The Material Histories of Lindy Lee

Written by Rose Li Cai Gamble

This Material Histories paper delves into the expansive practice of Asian-Australian artist Lindy Lee. I will analyse material histories within an art context, as well as in relation to Lindy Lee’s practice. I will discuss the significance of Lindy Lee’s works to material histories through specific examples, in the context of history, ritual, spirituality and philosophy. I will be discussing these specific ideas from a female Asian-Australian identity, as I was born in China, with an upbringing in Australia. I am also a Chinese adoptee and have little connection to my Asian identity and heritage, therefore, I have limited lived experiences of Chinese historical, cultural, religious, and philosophical practises.

Material histories within an art context can be defined as the material utilised by the artist and its implicit meaning, including the unique process and artists engagement with the material. Material histories also relates to the cultural, historical, and religious concepts associated with the use of the material, as well incorporating the artists personal practice in relation to the material.

Lindy Lee is an Asian-Australian contemporary artist, born in 1954 in Brisbane, Queensland. Lee’s expansive practice delves into themes of personal identity and diaspora. Her gestural works act as a vehicle to explore and process her two cultural backgrounds, Chinese and Australian. Lee incorporates Chinese religion, philosophy, and spirituality through meditative processes and choice of materiality. Lee utilises a range of materials; from molten bronze to traditional Chinese ink and often incorporates an elemental material such as fire.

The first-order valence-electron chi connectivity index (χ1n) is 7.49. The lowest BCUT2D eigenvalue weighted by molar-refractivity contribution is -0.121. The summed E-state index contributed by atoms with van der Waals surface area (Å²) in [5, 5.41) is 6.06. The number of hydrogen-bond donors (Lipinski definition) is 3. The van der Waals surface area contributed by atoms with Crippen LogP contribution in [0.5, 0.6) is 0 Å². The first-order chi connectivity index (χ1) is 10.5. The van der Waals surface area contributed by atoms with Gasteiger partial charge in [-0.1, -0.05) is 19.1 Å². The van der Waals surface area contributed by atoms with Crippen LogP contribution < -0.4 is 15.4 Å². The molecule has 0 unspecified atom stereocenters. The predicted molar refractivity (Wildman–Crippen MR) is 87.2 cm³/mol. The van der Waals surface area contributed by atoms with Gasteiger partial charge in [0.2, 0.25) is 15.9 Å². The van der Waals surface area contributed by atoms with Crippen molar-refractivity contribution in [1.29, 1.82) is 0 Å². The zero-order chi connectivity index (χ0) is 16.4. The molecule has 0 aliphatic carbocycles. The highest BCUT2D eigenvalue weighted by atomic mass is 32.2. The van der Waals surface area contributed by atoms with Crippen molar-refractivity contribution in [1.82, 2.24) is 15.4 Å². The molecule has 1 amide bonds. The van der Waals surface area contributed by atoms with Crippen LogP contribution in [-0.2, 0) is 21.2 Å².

Diaspora and cultural identity themes are woven into Lee’s practice, including Lee’s own heritage and story, as a Chinese-Australian. Over Lee’s career, her practice has evolved as she has come to understand her own identity. Lee’s early works centre around appropriating Western art masters through photocopying, later shifting towards investigating the materiality of familial archives. Growing up in Queensland during the White Australia Policy (1901 – 1958) with immigrant parents, Lee felt a divergence or a sense of “unbelonging” between her Chinese and Australian identities. She described this as ‘an assimilation that erased our identities. I felt like a White Australian although I didn’t look like one’ (Lee qtd. in Colless 2003), prompting the birth of the Xerox photocopy series. The materiality-based process employed, utilised an old Xerox machine: an example seen in Untitled (After Titian) (Lee 1990).